Best practises on writing end-to-end tests

Overview

A typical E2E test can be complex, with many steps that take a lot of time to complete manually. Because of this complexity, E2E tests can be difficult to automate and slow to execute. The following tips can help reduce the cost and pain of E2E testing and still reap the benefits.
Cypress got you covered with their best practices as well: So please also look at their best practices to get to know their patterns:
Best Practices | Cypress Documentation
Cypress Documentation
We strongly recommend following Cypress' own best practices as well.

Amount and prioritisation of end-to-end tests

Video

When it comes to dividing test types, selecting and prioritizing test cases, and thus designing tests, things get a bit more complicated. We have generally aligned our test strategy with the test pyramid, although not 100%. The pyramid states that end-to-end tests should be written in a few, but well-chosen test cases - because end-to-end tests are slow and therefore expensive.
At Shopware Community Day 2020, we gave a talk on how we approach automated testing in Shopware, how far we have come on this journey, and what we have gained so far:
To sum it up briefly for your End-to-End testing context, End-To-End tests are the one tests being slow and thus expensive to maintain. That's why we need a way to prioritize our test cases.

When should I write an end-to-end test?

Cover every possible workflow with E2E tests.
Use proper prioritisation to choose test cases covered by E2E tests.
You see, due to running times it is not advisable to cover every single workflow available. The following criteria may help you with that:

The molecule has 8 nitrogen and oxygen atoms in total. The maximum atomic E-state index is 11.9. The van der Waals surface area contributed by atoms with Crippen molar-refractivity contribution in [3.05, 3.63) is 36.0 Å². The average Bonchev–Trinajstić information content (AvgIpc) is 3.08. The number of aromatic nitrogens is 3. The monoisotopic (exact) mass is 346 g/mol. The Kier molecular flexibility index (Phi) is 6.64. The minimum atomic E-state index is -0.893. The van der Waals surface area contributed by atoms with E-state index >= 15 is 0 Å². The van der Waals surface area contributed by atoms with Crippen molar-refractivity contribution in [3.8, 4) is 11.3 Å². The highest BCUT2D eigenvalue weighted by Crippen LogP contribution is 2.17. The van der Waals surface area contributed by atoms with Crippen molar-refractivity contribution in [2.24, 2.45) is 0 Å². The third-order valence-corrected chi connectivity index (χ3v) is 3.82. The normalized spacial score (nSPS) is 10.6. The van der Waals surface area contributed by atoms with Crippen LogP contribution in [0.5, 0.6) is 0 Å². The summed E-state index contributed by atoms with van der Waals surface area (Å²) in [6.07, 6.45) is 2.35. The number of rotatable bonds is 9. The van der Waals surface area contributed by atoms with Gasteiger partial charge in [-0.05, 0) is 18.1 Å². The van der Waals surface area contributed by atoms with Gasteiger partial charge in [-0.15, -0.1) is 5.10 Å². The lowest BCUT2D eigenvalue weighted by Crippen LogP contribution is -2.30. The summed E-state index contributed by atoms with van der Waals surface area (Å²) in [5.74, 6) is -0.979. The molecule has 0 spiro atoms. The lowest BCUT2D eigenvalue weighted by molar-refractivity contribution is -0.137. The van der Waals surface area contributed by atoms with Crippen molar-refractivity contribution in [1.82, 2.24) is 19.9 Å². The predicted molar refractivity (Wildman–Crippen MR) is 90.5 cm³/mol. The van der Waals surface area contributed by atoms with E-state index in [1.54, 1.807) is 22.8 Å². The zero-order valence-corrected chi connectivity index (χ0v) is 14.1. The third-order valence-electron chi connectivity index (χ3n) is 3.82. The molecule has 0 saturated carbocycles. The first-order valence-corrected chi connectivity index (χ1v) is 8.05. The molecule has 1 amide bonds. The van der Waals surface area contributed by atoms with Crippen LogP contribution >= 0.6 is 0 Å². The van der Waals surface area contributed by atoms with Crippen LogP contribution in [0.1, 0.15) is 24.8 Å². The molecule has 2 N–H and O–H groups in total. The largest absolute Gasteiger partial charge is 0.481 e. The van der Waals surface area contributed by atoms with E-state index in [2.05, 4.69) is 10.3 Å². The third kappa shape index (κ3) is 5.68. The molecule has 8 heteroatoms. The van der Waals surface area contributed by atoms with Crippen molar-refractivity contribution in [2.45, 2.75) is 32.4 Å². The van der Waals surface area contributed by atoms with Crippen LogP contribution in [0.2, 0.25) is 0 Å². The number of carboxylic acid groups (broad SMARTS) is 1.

Cover the most general, most used workflows of a feature, e.g. CRUD operations. The term "happy path" describes those workflows quite well.
    Beware the critical path: Cover those workflows with E2E tests, which are most vulnerable and would cause most damage if broken.
    Avoid duplicate coverage: E2E tests should only cover what they can cover, usually big-picture user stories (workflows) that contain many components and views.
      Sometimes unit tests are suited better: For example, use an E2E test to test your application's reaction on a failed validation, not the validation itself.

Workflow-based end-to-end tests

Write E2E test as you would write unit tests.
Write E2E tests in a "workflow-based" manner, that means writing the test describing a real user's workflow - just like a real user would use your application.
A test should be written "workflow-based" - We like to use this word very much, because it is simply apt for this purpose. You should always keep your persona and goal of an E2E test in mind: The test is then written from the user's point of view, not from the developer's point of view.

Structure and scope

Test scope

Write long E2E tests, covering lots of workflows and use cases.
Keep tests as simple as possible! Only test the workflow you explicitly want to test - ideally use one test for one workflow.